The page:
Kenya - Delivering Crucial Support on the Frontlines

The WASHplus project has trained more than 300 public health officers across Kenya to integrate water, sanitation, and hygiene (WASH) messages into interventions for people living with HIV. The officials have, in turn, trained over 1,500 frontline community volunteers to help HIV-positive individuals practice good hygiene.

This strategy has worked well in places like Githunguri, Kenya. More than 60 volunteers attached to three community units in the subcounty were trained in WASH-HIV integration. Each volunteer identified 20 households with an HIV-positive client and encouraged them to adopt good WASH practices.

“We reinforce WASH messages during regular outreach to the community,” says the County Public Health Officer Catherine Muchemi. “We also encourage people living with HIV to form support groups.”

The two stories below show how people living with HIV have benefitted from WASH support from local community health workers.

Classmates’ Support Opens Doors to Hygiene Lessons

Josephine had been married for 11 years when her husband died in 2003.  She suspected he had AIDS but she did not get tested. “I felt strong,” says Josephine, a mother of four, who is in her forties. 

But in 2007, Josephine fell very ill with malaria and pneumonia. Tests at a local health center showed that she was HIV-positive. Her health worsened by the day and she lost a lot of weight.

She left her husband’s home in central Kenya and returned to her mother in Kiambu, near Kenya’s capital Nairobi. Under her mother’s care, she accepted her condition and started taking life-prolonging antiretroviral medicine. Her health improved steadily and soon she could earn income doing odd jobs on surrounding farms. She even managed to rent her own one-bedroom house.

“It is an advantage to us in the group because they can come and teach us as we meet over other matters,” says Josephine. “She taught us to use [water purifiers].”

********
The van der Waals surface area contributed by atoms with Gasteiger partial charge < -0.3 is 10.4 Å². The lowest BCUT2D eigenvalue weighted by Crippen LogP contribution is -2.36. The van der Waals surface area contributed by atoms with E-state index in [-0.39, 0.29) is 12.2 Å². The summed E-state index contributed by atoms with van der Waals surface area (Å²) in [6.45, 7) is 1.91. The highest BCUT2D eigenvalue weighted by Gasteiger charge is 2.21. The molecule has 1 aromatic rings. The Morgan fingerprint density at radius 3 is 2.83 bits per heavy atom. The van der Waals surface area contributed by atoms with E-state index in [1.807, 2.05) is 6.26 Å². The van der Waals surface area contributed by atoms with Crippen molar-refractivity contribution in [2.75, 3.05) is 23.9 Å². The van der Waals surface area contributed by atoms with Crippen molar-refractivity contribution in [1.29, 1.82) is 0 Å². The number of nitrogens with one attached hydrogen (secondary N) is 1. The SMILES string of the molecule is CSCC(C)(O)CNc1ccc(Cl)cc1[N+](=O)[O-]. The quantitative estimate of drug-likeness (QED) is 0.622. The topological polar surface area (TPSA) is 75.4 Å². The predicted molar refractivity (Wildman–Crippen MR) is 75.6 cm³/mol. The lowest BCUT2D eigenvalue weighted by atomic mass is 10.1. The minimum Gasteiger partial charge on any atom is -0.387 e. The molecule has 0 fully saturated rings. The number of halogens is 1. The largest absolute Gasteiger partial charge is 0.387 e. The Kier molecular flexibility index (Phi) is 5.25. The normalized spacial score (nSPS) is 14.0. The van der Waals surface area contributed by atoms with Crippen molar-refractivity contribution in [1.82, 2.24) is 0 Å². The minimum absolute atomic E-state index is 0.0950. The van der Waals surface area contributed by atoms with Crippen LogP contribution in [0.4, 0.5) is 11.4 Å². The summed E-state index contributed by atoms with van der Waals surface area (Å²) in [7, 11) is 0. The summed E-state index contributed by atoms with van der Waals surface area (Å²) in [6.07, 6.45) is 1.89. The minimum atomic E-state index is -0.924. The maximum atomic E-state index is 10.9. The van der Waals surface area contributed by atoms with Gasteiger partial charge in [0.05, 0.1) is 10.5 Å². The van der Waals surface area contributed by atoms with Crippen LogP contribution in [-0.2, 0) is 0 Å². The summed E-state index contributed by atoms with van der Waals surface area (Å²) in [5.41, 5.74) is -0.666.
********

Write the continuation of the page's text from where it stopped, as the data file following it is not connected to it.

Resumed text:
Just after she moved in, a community health worker called on Josephine during a routine visit to educate families about good hygiene. Josephine was pleasantly surprised that the volunteer was Regina, an old classmate.

The happy reunion opened doors for Regina to reach out to Josephine’s HIV support group. She attends group meetings and teaches the members living with HIV how they can protect themselves from infections by using latrines, practicing good hygiene, and drinking treated water.

Josephine knew about the importance of boiling water but did not often do so due to lack of charcoal or firewood. She now treats her drinking water with a water purification product, such as WaterGuard or Aquatabs, which she gets from the local health center or community volunteers. The group’s members have also learned about hand washing at critical times and menstrual hygiene management, among other topics.

Regina is one of 50 community volunteers trained to integrate WASH practices into interventions for people living with HIV in Kiambu County. Together they are helping more than 1,000 clients to practice good hygiene and improve their lives.

Nurturing a Positive Attitude

Much has changed in Elizabeth Njoki’s life. This 42-year-old widow living in Kiambu County, has overcome the pain of grief and self-neglect and learned to live positively with HIV.

When her husband died in 2008 after a long illness, Elizabeth learned that he had HIV. A month later she found out that she, too, was infected. 

Although she was counseled and started on antiretroviral treatment, Elizabeth did not accept her status. Despairing, she neglected herself, her two young children, and their home.

A community health worker trained by WASHplus helped turn her life around. The volunteer, Margaret, regularly visited to counsel and encourage her to live positively with her condition. “She has advised me and helped me to avoid stress,” she says. “It’s not easy living with HIV, you know. You have to avoid stress.”

The community volunteer also taught Elizabeth how to keep herself and the family home clean, and to keep her drinking water safe and clean.

“I never used to boil water; I would just come home and drink the water I found,” says Elizabeth. “Now I store water in a container and ensure that it does not stay for too long.”

Elizabeth says she has helped several other women in situations like hers. She particularly remembers the case of a pregnant woman in her twenties who found out that she and her husband had HIV. Using her own life as an example, Elizabeth helped Margaret counsel the young woman to come to terms with her condition.

“There is a big difference in my life now. I used to visit her [Margaret] regularly because I had many problems, but after accepting my status I rarely go to see her. I am also cleaner.”

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